On the afternoon of March 18, Lilly and I drove down to Champaign-Urbana, and on the next day, we took a look at the University of Illinois flagship campus, which happens to sprawl across both of those small towns. Since our visit, Lilly has decided to attend there in the fall. She’d been leaning toward it anyway. We’d only been there once before, briefly, during our return from the Downstate towns of Arthur and Arcola in the spring of 2007. So it was as if we’d never been there before, especially for her.
Spring break had just started at the university. That meant only a handful of students were around, including some who were clearly leaving. On one street on campus, buses were lined up and ready to take students to specifically marked destinations, mostly in the Chicago area. Spring break also meant, happily, that parking was free and easy.
Even so, we spent a lot of time on foot. Without much of a plan: sometimes new places call for the old random walkabout. Lilly will certainly learn all she needs to know about the place and more in the fullness of time. The campus has a lot of fine buildings, especially fronting the Main Quad, and I was especially taken with Foellinger Auditorium and its green dome at one end of that quad, though I didn’t quite get an image of its full domed glory.
The building dates from 1907 and was designed by Clarence H. Blackall, a Boston architect who did a lot of theaters, and if you read a list of them, very many didn’t survive the great age (that is, regrettable age) of knocking down old stuff, whose apogee came in the 1960s. The Foellinger has clearly endured, though I’ve read that it wasn’t up to stuff acoustically at first, and needed a lot more work. We didn’t pop inside for a look. Next time, maybe.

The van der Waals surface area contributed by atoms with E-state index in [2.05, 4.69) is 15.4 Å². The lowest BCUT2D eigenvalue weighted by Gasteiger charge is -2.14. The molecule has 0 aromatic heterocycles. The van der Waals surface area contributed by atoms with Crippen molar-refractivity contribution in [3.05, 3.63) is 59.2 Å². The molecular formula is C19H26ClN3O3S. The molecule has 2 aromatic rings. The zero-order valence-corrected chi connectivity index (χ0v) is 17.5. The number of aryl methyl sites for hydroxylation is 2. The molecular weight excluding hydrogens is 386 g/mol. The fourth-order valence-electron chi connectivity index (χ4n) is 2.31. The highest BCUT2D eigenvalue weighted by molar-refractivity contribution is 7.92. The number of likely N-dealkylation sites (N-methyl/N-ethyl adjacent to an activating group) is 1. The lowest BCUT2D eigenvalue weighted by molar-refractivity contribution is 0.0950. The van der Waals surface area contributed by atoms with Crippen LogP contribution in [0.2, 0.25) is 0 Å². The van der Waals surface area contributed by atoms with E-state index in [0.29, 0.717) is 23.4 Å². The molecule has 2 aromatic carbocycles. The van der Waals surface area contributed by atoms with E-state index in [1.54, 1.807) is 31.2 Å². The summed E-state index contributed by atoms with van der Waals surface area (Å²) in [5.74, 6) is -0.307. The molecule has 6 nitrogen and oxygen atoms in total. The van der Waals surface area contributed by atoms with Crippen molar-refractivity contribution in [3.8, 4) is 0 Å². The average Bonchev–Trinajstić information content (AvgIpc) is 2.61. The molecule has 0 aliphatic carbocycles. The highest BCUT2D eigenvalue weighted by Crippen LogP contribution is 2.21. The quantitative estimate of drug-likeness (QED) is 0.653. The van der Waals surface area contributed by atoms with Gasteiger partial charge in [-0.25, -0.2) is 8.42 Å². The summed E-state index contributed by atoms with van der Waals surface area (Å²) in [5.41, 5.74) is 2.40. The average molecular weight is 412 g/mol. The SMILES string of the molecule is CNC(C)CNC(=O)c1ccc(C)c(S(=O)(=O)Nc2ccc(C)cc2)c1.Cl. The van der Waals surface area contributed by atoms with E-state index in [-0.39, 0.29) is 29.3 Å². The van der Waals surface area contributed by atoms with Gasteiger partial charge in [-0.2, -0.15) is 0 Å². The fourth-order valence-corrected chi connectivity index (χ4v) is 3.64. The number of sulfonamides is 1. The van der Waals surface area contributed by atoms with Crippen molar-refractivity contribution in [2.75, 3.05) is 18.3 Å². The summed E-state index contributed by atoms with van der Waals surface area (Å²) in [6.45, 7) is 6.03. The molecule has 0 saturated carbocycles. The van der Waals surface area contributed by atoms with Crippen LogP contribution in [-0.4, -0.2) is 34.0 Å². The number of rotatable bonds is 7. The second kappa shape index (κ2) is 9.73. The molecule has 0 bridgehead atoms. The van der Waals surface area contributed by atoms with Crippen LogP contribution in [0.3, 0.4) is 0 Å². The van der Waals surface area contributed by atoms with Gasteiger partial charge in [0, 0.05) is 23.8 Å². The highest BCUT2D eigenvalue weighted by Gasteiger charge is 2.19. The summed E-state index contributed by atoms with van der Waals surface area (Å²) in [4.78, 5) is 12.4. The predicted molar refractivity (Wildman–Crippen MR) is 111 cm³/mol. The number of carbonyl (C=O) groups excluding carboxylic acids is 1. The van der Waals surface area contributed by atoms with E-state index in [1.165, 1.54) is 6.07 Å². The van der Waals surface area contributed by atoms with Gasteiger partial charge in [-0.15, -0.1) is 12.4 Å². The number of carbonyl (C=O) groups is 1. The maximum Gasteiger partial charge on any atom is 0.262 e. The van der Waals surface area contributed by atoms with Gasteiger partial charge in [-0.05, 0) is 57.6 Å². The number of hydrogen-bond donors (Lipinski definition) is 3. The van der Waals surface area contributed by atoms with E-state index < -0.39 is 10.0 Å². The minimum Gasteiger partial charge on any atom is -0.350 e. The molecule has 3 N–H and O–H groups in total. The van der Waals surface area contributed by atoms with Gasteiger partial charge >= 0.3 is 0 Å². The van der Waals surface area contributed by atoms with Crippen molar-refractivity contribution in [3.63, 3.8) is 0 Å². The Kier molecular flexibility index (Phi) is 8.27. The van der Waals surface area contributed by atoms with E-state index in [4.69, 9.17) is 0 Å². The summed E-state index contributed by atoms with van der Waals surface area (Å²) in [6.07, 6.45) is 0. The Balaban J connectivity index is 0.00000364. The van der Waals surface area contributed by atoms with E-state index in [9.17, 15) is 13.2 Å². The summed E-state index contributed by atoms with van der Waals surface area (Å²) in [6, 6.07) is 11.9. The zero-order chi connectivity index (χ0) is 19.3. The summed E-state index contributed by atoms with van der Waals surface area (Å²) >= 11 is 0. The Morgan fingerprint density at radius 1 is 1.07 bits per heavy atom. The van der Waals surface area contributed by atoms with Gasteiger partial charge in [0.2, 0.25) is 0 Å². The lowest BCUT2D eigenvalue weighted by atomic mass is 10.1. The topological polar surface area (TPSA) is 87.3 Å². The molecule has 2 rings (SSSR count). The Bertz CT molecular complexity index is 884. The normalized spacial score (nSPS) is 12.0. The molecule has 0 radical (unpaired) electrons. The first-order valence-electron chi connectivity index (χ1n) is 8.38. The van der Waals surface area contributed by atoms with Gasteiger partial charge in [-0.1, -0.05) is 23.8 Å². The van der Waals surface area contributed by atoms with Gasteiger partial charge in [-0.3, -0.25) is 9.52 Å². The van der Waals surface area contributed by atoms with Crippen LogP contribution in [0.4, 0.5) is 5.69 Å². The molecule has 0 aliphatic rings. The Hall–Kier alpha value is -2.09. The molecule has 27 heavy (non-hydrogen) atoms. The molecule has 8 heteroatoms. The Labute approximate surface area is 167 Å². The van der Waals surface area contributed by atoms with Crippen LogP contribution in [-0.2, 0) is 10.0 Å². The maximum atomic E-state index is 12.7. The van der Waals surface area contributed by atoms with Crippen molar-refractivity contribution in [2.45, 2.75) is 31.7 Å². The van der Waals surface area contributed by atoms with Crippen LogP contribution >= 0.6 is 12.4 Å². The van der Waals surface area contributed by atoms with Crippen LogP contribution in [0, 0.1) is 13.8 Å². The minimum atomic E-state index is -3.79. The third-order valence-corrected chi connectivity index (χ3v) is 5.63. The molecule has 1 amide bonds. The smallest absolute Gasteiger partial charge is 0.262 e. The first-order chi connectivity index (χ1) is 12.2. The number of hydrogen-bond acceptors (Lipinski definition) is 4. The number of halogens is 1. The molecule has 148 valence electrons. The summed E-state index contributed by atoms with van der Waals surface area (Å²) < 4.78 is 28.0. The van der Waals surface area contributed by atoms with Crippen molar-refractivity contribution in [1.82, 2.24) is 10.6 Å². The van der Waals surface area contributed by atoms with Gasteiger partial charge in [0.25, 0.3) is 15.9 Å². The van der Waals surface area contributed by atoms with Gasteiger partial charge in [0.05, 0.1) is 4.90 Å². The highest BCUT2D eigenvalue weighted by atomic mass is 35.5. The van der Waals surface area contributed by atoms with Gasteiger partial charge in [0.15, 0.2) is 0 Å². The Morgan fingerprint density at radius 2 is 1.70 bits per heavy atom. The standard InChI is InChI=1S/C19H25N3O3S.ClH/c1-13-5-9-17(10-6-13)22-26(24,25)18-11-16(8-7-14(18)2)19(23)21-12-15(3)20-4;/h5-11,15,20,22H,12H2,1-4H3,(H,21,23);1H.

Not far away was the 185-foot McFarland Carillon, which dates only from 2009.
A Missouri firm called Peckham, Guyton, Albers & Viets, which seems to do a lot of higher ed work, designed the tower, which has 49 bells. We noticed bells ringing at half hours and quarter hours, sometimes, but I’m not sure it was the carillon.
Elsewhere we peeked inside the chapel at St. John’s Catholic Newman Center, which is part of a complex that includes Newman Hall and the Institute of Catholic Thought, and is the largest Newman Center in the country, according to Wiki. Dating from 1926, the chapel has a splendid interior. I explained to Lilly that it was named after Cardinal Newman, not Alfred E., but she didn’t know either of them.
Nearby is the Episcopal Chapel of Saint John the Devine, also a part of a campus ministry. I wanted to take a look in there too, but it was closed for the day.
Heading back to our parking space, we encountered one of the many pieces of public art on campus.There was no plaque nearby that I saw, but information is online. It’s full title is “Tree of Life Fantasy: Synopsis of the Book of Questions Concerning the World Order and/or the Order of Worlds,” by Alice Aycock. As we approached it, I figured it might be a massive sundial, as I’ve seen recently, but no.
This description lacquers on the art-ese pretty well, but it does rhetorically ask, “can we not comprehend the sculpture solely as an interesting, if baffling, assemblage of disparate elements?” Yes, we can. Interesting, but in my amateur opinion not baffling, because it’s mainly an interesting assemblage of disparate elements, though I’d say an interesting “combination of shapes,” since disparate is a ten-dollar word best saved for special occasions.